The 12 Most Cat-Friendly Dog Breeds

Written by Dr. Karen Shaw Becker

cat friendly dog breeds

Story at-a-glance -

  • The 17 percent of American households who own both dogs and cats can attest that it’s very possible for cats and dogs to not only cohabitate but also thrive together
  • Golden retrievers are easygoing and highly likely to adapt to a new living companion like a cat
  • Papillons are often outgoing, inquisitive and active — a perfect pal for a lively feline
  • Beagles are friendly to a fault, which means while they don’t make the best guard dogs, they’re often wonderful dogs for families with multiple pets or small children
  • Bassets are usually laid-back and low-key, which means they’re unlikely to be bothered by a kitty batting at their tail
  • Your local animal shelter is probably filled with dogs who would love to share your home with a couple of cats, and many shelters test dogs for cat friendliness prior to adoption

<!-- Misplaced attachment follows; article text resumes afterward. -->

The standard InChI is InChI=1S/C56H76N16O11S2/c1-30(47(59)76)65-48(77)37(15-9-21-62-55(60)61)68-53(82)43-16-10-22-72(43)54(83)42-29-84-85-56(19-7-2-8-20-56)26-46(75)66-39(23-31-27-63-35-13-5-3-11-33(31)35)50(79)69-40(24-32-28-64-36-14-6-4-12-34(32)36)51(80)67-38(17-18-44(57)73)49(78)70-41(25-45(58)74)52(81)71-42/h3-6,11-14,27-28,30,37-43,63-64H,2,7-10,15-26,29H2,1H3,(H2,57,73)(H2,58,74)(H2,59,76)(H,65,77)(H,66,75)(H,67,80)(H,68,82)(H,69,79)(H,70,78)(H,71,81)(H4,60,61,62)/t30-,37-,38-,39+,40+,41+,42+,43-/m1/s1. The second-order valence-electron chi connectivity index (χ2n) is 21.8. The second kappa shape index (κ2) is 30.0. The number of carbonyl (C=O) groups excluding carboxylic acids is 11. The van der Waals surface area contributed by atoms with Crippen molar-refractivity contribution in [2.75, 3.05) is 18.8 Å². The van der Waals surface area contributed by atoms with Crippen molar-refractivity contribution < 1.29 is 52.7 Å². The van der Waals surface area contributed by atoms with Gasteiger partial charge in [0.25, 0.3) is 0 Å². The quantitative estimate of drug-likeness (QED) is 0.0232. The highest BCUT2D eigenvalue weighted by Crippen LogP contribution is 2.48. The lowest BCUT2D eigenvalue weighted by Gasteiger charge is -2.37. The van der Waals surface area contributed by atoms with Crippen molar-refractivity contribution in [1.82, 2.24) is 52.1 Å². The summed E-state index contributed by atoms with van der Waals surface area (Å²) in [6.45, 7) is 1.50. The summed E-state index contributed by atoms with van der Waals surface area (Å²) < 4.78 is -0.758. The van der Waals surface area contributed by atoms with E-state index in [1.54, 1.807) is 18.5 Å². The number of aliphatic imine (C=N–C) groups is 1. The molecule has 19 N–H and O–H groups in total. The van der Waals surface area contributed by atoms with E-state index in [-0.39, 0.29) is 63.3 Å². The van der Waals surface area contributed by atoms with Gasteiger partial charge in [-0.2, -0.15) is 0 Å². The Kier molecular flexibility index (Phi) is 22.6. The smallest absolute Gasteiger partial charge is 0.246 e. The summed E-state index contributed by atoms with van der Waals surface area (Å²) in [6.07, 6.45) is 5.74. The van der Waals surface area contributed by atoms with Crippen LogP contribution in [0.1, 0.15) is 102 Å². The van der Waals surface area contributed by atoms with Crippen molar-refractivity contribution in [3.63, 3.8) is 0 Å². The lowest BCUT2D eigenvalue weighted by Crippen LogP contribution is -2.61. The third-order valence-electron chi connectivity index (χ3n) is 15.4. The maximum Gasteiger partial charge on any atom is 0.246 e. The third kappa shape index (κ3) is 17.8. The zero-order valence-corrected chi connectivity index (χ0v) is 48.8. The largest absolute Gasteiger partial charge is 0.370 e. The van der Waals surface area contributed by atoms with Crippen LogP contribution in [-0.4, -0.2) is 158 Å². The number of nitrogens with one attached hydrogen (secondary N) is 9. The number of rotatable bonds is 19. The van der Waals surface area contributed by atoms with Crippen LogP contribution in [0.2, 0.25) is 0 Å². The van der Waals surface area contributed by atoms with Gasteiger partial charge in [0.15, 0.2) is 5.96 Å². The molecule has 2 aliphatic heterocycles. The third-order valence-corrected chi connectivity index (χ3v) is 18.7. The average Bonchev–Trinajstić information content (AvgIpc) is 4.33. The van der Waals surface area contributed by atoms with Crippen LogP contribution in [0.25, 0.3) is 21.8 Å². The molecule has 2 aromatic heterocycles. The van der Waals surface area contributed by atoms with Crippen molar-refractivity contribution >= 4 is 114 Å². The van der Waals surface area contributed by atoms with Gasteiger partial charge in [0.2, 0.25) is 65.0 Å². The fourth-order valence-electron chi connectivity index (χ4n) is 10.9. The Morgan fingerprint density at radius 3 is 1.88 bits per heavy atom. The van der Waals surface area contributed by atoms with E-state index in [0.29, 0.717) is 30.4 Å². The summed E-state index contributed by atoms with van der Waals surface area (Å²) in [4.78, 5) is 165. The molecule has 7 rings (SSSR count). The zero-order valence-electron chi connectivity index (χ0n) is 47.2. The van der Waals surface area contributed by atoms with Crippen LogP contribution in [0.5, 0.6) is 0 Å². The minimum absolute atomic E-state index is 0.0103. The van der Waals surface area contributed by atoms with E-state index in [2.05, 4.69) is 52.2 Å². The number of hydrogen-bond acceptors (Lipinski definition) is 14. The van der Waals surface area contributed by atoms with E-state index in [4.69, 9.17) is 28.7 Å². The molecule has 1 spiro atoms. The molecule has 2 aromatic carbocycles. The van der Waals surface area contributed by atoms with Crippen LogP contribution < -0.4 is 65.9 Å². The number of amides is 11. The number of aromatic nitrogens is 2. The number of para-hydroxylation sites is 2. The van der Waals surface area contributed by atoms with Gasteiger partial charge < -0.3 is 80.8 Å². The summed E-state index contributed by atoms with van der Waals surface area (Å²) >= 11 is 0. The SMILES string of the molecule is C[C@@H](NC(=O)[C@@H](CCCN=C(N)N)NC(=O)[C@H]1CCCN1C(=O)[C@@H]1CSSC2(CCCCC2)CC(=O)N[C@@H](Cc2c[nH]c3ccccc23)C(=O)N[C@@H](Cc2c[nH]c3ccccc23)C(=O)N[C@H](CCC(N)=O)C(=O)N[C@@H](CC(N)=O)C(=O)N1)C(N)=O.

Cats and dogs are often viewed as natural enemies, but the truth is that animals of different species often coexist peacefully. Meanwhile, even those of the same species may have spats. The secret to living in peace lies not so much with choosing the correct species as it does with blending the right personalities — and introducing them properly.

In other words, in a household with two cats and one dog, you may have a cat and a dog who are best friends, and two cats who can’t be in the same room — or any mix of relationships. The 17 percent of American households who own both dogs and cats can attest that it’s very possible for cats and dogs to not only cohabitate but also thrive together.

That being said, not all cats and dogs get along, and some breeds may be a better fit than others, generally speaking, if you’re looking to add a dog to your cat-friendly household (or vice versa).